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May 2017 Archives

Delaying estate planning raises risk of testamentary incapacity

Challenging a will is usually difficult. A person who decides to legally dispute a will in Oklahoma must prove that the testator was unduly influenced or was not of sound mind at the time the will was signed. This latter point is often misunderstood. While soundness of mind is essential for estate planning, it is not as limiting as it seems.

Digital assets are a forgotten part of estate planning

When someone in Oklahoma creates a will or trust, it is usually fairly straightforward to determine how that person's belongings will be distributed when he or she passes away. While a will may direct the inheritance of digitized items like computers and smart phones, an important part of one's digital life is often overlooked during estate planning. In other words, a will may pass along a computer to an heir, but the heir may not have a legal right to the information on that device.

Letter of instructions often added to estate planning

Once an Oklahoma resident has made the decision to create a will or trust, there is certainly a lot to think about. Estate planning ensures a person's loved ones are provided for and assets are protected. However, some people like to add a personal touch to their will or trust, or they may wish to leave a message that is typically not included in a will. This is where a letter of instruction comes in handy.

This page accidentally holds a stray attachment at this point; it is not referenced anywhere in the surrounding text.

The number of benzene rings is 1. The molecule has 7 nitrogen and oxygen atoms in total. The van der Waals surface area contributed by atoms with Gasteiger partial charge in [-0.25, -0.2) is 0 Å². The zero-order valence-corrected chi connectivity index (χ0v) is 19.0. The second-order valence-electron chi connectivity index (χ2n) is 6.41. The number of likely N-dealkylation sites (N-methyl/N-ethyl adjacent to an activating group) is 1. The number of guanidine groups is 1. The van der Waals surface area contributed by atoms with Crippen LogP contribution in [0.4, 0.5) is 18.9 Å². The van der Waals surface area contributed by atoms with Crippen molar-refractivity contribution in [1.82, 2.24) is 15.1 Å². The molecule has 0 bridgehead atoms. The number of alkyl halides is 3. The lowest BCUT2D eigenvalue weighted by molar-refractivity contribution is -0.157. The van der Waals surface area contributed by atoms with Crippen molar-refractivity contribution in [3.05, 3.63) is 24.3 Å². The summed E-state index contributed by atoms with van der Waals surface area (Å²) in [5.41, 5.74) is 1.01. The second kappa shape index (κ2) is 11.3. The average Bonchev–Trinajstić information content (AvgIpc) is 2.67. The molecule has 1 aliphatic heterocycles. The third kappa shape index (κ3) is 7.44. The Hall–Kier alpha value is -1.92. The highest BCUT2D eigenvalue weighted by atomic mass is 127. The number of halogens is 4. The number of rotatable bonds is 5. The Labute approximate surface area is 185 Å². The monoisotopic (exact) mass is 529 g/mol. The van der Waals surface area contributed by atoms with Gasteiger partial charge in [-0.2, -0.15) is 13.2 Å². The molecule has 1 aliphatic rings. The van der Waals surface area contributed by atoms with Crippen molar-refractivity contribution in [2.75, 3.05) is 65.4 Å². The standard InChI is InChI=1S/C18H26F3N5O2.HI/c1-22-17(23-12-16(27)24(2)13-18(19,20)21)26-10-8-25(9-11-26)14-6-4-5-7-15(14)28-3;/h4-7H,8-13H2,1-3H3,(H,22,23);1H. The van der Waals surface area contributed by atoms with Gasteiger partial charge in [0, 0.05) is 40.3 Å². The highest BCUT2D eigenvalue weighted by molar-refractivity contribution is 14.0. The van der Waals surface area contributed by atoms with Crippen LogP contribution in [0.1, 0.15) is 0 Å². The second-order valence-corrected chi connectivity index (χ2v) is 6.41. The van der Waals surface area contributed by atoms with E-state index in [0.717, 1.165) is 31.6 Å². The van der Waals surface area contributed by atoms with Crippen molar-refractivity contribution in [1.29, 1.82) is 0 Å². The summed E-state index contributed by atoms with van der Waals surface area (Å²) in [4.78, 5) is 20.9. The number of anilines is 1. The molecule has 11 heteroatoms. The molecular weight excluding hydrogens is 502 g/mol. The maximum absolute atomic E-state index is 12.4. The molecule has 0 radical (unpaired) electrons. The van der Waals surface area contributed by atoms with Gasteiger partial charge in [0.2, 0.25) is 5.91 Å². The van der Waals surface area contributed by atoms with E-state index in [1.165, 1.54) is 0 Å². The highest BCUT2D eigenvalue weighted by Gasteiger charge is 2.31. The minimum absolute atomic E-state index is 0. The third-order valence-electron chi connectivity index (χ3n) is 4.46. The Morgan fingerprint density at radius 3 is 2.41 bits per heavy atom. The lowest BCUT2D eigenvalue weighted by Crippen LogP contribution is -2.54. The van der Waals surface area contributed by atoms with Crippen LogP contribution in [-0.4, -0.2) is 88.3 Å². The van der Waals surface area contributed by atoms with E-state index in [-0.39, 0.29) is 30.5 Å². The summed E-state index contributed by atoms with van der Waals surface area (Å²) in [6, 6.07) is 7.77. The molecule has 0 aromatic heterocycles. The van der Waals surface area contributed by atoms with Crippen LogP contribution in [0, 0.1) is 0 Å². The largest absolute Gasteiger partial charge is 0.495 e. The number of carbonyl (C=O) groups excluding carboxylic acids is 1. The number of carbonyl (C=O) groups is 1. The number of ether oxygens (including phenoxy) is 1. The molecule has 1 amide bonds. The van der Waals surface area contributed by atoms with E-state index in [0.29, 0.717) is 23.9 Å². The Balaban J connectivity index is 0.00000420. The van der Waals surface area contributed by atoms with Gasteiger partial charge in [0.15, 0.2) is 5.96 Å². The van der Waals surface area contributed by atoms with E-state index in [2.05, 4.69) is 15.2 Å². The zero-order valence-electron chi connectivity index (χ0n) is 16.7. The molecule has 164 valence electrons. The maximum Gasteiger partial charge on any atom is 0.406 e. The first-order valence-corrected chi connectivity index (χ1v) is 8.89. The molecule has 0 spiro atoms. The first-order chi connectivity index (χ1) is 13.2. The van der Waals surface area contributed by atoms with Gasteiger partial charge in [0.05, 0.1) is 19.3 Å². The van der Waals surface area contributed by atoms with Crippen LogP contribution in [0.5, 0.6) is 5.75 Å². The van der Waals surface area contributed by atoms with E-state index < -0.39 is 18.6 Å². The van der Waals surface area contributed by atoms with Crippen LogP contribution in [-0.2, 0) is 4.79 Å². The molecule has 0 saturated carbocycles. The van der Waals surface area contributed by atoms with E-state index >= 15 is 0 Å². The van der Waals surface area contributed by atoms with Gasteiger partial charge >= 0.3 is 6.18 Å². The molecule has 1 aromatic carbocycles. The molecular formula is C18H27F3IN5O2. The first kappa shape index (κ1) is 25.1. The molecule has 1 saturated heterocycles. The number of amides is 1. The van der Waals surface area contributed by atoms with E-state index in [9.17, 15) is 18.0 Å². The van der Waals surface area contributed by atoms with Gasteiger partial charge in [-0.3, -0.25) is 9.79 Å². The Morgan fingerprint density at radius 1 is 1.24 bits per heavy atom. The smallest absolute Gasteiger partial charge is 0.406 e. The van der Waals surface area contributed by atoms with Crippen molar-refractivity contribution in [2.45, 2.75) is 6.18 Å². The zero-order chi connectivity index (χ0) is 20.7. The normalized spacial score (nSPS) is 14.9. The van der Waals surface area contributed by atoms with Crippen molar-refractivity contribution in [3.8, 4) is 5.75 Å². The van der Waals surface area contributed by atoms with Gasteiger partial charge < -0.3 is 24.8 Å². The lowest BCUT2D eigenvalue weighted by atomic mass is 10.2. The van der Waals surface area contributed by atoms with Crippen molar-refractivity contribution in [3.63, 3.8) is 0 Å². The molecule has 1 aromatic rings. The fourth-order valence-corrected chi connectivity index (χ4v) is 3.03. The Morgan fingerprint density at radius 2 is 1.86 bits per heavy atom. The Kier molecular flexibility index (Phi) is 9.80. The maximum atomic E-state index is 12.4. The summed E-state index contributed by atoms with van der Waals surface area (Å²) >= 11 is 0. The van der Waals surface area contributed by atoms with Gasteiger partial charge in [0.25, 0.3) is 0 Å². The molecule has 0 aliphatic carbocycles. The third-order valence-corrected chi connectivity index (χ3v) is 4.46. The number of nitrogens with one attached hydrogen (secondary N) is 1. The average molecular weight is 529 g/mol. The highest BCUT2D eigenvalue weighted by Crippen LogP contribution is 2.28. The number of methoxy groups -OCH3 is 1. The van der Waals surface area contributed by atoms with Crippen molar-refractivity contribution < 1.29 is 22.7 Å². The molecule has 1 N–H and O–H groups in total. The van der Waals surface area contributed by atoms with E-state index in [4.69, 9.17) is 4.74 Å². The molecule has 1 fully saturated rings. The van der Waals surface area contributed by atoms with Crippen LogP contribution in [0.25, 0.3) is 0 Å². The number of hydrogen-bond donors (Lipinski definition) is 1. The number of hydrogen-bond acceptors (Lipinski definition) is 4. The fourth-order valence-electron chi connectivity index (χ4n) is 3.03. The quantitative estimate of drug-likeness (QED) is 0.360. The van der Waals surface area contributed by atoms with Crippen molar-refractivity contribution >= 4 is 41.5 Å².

Probate administration duties of an executor

One of the most difficult choices people must make when planning their estates is to choose the person who will represent them during probate. Probate administration can be tedious and frustrating. It can also be time-consuming. The person chosen for this important task must be able to fulfill the duties in accordance with Oklahoma law.

New bill in Oklahoma may result in more drunk driving arrests

There is no question that impaired driving is a problem in Oklahoma and beyond. The number of accidents and injuries that result from drunk driving seems to continue to rise despite awareness campaigns and stricter laws. However, a new bill recently introduced in the state Senate has many wondering if lawmakers are going too far.

Estate planning for college students includes powers of attorney

Going off to college is a rite of passage, both for children and their parents. The sense of independence and self-reliance is an important step toward maturity, and parents often find their own freedom at the same time. However, what many Oklahoma parents overlook is that their child's independence from them extends beyond deciding what courses they will study or what time they will go to bed. Once children reach the age of majority, certain elements of estate planning could save their lives.

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